Adonis Diaries

Archive for May 27th, 2011

What is the future of public health in Chicago?

Commissioner Choukair said in the commencement address: “During my tenure at the Chicago Department of Public Health, which has been about a year and a half so far, I have stressed the importance of focusing on public health strategies that effectively address the actual causes of death, rather than what is found on a death certificate.

Groundbreaking work done by McGinnis and Foege at CDC in the early 1990’s, and fine-tuned since then, demonstrated that the actual causes of death are largely related to individual health behaviors and social circumstances — not genetics, not access to health care.

Dr. Thomas Frieden, Director of CDC, looked at these, took it all in, but then went further and asked:  “now that we have a better understanding of the actual causes of death, how can public health, charged with improving the health of the population, best intervene?”

The most effective interventions, at the base of the pyramid, address the social determinants of health and the way that our society is structured.  Taking this approach to heart, I challenged our team at the Chicago Department of Public Health to develop a draft of a public health agenda that best meets this current understanding of effective public health interventions. And while our emphases have been near the bottom on the pyramid, I recognize that there is a need for effective programs at each level.

If you follow Chicago government, you might know that Mayor Emanuel committed to releasing a public health agenda for the City of Chicago in the next 100 days.  Our public health agenda is a blueprint for action intended to serve as a framework for a focused, yet comprehensive, approach to how the Chicago Department of Public Health will lead and work with partners to improve the health and well-being of the people in Chicago.

Our public health agenda:

  • identifies priorities to guide our public health work over the next five years;
  • sets measurable targets, achievable by 2020, to improve the health and well-being of Chicagoans;
  • sets policy, programmatic, educational, and public awareness strategies that can be measured and monitored; and
  • serves as a vehicle to engage communities, partners, and other public health stakeholders in health improvement efforts.

The priorities presented in this agenda were identified through an assessment of public health data and resources, as well as current or potential stakeholder involvement. Reflecting a multi-tiered public health approach, for each priority area, this agenda presents strategies organized into three sections:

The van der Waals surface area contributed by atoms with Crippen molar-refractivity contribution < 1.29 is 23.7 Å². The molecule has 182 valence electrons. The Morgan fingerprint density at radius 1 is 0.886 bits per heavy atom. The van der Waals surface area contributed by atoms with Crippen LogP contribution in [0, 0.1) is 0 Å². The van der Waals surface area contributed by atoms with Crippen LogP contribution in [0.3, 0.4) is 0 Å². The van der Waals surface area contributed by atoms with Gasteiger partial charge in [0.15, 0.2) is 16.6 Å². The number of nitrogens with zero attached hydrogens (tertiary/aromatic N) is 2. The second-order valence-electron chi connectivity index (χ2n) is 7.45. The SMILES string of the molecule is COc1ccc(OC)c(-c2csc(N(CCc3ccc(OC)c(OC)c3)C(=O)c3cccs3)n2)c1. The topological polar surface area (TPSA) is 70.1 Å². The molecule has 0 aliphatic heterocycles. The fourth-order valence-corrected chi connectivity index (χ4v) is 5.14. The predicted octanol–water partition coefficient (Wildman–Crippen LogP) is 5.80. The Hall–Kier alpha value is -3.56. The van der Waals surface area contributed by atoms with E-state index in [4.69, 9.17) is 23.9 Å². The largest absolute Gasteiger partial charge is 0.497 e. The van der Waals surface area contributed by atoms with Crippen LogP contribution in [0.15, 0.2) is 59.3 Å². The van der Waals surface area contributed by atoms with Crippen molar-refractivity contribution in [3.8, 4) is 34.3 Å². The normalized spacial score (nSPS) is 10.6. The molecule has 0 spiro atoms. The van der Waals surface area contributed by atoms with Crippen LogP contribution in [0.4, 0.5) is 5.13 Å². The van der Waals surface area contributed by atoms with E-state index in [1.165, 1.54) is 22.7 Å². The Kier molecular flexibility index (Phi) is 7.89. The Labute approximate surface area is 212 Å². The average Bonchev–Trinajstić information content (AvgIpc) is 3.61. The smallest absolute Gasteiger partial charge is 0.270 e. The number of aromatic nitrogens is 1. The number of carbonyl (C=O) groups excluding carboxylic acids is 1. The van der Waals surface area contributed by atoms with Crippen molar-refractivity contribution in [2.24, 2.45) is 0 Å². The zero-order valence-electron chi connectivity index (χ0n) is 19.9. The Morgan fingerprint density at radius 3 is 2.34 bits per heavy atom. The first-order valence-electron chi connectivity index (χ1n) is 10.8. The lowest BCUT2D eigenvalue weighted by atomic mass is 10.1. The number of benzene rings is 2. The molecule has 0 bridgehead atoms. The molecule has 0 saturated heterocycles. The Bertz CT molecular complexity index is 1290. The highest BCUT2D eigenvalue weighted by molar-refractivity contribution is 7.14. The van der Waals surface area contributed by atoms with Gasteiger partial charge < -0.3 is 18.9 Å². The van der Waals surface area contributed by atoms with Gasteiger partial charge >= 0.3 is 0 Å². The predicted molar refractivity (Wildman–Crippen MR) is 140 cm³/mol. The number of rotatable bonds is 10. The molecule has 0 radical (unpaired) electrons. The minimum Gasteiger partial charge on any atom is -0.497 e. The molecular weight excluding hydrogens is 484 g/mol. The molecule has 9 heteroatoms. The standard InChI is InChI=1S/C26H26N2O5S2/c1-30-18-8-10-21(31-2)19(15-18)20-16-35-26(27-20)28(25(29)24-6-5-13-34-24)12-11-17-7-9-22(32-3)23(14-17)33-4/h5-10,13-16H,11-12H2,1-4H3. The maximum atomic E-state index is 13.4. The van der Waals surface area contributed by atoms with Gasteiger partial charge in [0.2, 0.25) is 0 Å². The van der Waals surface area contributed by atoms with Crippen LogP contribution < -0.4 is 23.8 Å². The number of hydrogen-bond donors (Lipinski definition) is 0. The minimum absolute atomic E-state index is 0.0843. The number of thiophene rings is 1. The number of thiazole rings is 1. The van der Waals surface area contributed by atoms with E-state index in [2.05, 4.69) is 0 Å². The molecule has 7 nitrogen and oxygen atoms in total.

• ·      Policies, including regulatory changes and laws that will be pursued to improve the public’s health;
  • ·      Programs and services that will be delivered, and
  • ·      Education and public awareness

I am sure it is no surprise to anyone if I share our priorities with you. I am talking about Obesity Prevention, Tobacco Use, HIV Prevention, Teen Pregnancy Prevention, Cancer disparities with a use case on breast cancer disparities in Chicago. I am also talking about heart disease and stroke, about violence prevention and about access to healthcare among others.

These are exciting times in Chicago. In 97 days, our City will have a clear public health agenda. We will have a focused set of priorities. We will make our targets public. We want the public to hold us accountable.

Chicago invests around $200M every year in our public health system. We owe it to Chicagoans to do our best to stretch those dollars and get the best return on investment. This is my commitment to you today. As you get ready to start the next phase in your career, I call on all of you to join me in this journey. I guarantee you it will be a lot of hard work but a lot of fun and we will get a healthier city.

 There are many ways to have an impact on health:

  • ·      Treating the sick –
  • ·      Preventing the illness in the first place through screenings
  • ·      Population-based prevention strategies

I hope in your work in public health, regardless of the setting, you keep in mind the concept of the “third revolution” (Breslow) in public health. Now that we have made significant progress in addressing communicable disease (first revolution) and made progress in chronic diseases (second revolution), we are poised to embark on the third, where communities are healthy and the goal is promoting health and not just preventing disease: “Health promotion reaffirms considering not only how to avoid being sick, a negative concept, but also how to expand the potential for living, a positive view: The main difference between health promotion and disease prevention is the premise of health promotion regarding health as a resource of everyday life”.

We all know the impact of clinical medicine on public health.  To promote health, we need to think beyond just clinical medicine. We have to be involved in social policy.  All social policy is public health.  Fiscal policy is health policy.  Education is public health. Housing is public health.

Perhaps in your schooling, or on your own, you saw the film “Unnatural Causes: Is Inequality Making Us Sick?” Through four hours of excellent documentary film making, it makes crystal clear what needs to change in our society if we are going to be truly healthy: